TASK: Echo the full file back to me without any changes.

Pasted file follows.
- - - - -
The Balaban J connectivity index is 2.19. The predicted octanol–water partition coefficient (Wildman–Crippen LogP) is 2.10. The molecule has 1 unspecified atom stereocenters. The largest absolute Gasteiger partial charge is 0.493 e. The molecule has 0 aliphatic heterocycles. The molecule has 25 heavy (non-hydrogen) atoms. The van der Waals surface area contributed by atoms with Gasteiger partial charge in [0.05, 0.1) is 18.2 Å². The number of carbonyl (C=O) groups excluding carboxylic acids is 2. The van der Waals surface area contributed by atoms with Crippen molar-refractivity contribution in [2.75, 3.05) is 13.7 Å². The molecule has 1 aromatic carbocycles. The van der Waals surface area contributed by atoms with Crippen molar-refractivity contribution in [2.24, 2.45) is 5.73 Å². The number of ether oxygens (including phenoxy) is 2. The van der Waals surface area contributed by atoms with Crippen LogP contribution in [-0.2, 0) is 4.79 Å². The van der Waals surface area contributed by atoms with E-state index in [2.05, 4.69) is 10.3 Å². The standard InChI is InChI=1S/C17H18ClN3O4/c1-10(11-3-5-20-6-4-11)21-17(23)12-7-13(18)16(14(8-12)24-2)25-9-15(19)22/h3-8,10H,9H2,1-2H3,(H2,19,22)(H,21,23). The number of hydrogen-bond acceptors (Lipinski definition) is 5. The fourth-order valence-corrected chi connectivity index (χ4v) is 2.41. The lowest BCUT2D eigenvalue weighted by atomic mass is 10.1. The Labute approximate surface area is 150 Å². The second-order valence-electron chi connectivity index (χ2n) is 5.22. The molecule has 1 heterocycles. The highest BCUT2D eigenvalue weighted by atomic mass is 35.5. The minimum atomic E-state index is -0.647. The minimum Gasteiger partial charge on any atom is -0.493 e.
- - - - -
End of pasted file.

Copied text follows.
The Balaban J connectivity index is 2.19. The predicted octanol–water partition coefficient (Wildman–Crippen LogP) is 2.10. The molecule has 1 unspecified atom stereocenters. The largest absolute Gasteiger partial charge is 0.493 e. The molecule has 0 aliphatic heterocycles. The molecule has 25 heavy (non-hydrogen) atoms. The van der Waals surface area contributed by atoms with Gasteiger partial charge in [0.05, 0.1) is 18.2 Å². The number of carbonyl (C=O) groups excluding carboxylic acids is 2. The van der Waals surface area contributed by atoms with Crippen molar-refractivity contribution in [2.75, 3.05) is 13.7 Å². The molecule has 1 aromatic carbocycles. The van der Waals surface area contributed by atoms with Crippen molar-refractivity contribution in [2.24, 2.45) is 5.73 Å². The number of ether oxygens (including phenoxy) is 2. The van der Waals surface area contributed by atoms with Crippen LogP contribution in [-0.2, 0) is 4.79 Å². The van der Waals surface area contributed by atoms with E-state index in [2.05, 4.69) is 10.3 Å². The standard InChI is InChI=1S/C17H18ClN3O4/c1-10(11-3-5-20-6-4-11)21-17(23)12-7-13(18)16(14(8-12)24-2)25-9-15(19)22/h3-8,10H,9H2,1-2H3,(H2,19,22)(H,21,23). The number of hydrogen-bond acceptors (Lipinski definition) is 5. The fourth-order valence-corrected chi connectivity index (χ4v) is 2.41. The lowest BCUT2D eigenvalue weighted by atomic mass is 10.1. The Labute approximate surface area is 150 Å². The second-order valence-electron chi connectivity index (χ2n) is 5.22. The molecule has 1 heterocycles. The highest BCUT2D eigenvalue weighted by atomic mass is 35.5. The minimum atomic E-state index is -0.647. The minimum Gasteiger partial charge on any atom is -0.493 e.